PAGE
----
Tobar realized that he was the only one who turned in his seat to witness their entrance. The old man with the cigar, already riding backwards, followed their movements with a blank look. But Tobar sensed that for an instant the man's eyes met the young woman's.
He was suddenly seeing everything in this car with a startling lucidity, as if he viewed the scene through a perfectly polished lens.
The young woman carried the squirming boy to a bench across from his. He observed them closely without appearing to be watching. She was young and very beautiful, her glistening dark hair cut short, her face finely boned, her skin golden. He could not make himself stop looking, certain that he would always remember her as though she were in the same room with him.
The boy was kicking his feet, flailing arms, screaming, "Papa, Papa," but the young woman just held him firm on her lap and whispered, "Shhh." She sat serene, eyelids dropped, lips turned at the edge of a smile.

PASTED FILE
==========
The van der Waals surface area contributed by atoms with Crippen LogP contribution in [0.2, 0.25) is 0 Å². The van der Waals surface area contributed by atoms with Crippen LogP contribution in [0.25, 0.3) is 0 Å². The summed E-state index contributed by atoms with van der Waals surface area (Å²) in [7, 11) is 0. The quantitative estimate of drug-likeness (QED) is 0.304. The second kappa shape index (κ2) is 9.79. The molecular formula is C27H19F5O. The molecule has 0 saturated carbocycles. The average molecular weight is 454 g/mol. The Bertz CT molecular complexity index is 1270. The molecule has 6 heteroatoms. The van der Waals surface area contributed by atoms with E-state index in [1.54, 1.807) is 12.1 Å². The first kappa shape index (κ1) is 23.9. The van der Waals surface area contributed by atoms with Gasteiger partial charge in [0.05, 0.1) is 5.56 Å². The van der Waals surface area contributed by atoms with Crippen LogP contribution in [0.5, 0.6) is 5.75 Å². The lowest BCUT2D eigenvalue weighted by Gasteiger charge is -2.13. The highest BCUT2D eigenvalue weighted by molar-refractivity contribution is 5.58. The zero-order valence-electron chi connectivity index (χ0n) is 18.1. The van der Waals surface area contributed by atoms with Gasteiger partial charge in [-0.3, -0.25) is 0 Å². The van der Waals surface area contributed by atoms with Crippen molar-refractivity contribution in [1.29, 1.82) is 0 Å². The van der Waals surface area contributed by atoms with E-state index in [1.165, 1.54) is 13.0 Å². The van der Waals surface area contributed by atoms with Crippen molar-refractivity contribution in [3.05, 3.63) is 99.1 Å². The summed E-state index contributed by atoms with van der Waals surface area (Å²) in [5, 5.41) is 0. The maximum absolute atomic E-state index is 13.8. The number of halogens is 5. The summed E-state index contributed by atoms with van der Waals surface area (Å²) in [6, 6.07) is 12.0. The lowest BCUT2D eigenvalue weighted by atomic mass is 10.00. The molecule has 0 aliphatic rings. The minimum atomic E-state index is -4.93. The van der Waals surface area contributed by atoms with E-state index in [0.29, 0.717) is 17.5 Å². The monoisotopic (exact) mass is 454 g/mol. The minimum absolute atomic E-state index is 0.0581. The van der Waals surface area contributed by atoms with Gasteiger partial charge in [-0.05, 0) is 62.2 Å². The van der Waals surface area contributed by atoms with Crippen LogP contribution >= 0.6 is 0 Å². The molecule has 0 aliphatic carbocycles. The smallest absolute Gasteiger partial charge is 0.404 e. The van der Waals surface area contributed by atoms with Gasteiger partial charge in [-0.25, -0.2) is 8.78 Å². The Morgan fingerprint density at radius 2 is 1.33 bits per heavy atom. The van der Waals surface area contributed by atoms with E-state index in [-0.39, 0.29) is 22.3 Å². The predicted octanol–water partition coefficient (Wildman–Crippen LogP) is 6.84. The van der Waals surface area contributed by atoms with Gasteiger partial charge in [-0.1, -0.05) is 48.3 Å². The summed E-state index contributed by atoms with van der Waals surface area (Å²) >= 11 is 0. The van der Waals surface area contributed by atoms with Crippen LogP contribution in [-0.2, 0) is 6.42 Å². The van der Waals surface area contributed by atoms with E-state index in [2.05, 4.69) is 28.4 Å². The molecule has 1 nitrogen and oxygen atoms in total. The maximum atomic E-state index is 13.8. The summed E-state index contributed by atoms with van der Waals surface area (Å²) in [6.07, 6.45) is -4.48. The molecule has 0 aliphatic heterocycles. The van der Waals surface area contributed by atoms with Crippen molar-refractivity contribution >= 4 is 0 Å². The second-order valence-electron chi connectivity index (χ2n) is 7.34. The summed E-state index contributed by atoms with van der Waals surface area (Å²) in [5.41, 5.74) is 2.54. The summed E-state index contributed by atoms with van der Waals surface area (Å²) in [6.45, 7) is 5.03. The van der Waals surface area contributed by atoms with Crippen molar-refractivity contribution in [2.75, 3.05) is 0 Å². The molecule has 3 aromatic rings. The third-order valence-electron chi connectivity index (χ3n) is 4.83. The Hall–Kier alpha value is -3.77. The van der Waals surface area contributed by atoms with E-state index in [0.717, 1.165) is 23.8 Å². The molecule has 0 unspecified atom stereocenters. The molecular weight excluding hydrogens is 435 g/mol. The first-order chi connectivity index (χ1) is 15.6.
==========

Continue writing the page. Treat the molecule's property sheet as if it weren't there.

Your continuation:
Tobar was struck by the pale blondness of the boy, while the young woman was so dark. But the child was beautiful too, even with his face twisted in tantrum.
The train left the town behind and followed the curve of a rushing river, a glimmering white surface channeled between high stone banks. At times the turns were so sharp Tobar could see the large container on the car behind.
The young woman gestured to the white-haired woman and, even though Tobar did not notice a response, moved to the bench beside her. The boy was still screaming, "Papa, Papa." But for Tobar the sound merged with the churning of the train. The older woman stood to reach out and take the boy into her arms, cradling him against her breast and crooning softly. The boy quieted, blue eyes gazing fascinated at the woman's moles, although he did not reach to touch them.
The young woman stood and slid out to the aisle, walking back and forth from the conductor's seat to the partition for the smoking section. Despite the swaying of the train she did not lose her balance. She wore white slacks and a striped jersey that emphasized her breasts. Tobar realized that she carried no purse, that she had boarded the train without one, only the struggling child in her arms. The boy began bawling again, but she ignored him until she had made several more passes up and down the car. Then, without a word, she lifted him from the grey-haired woman and returned to her seat.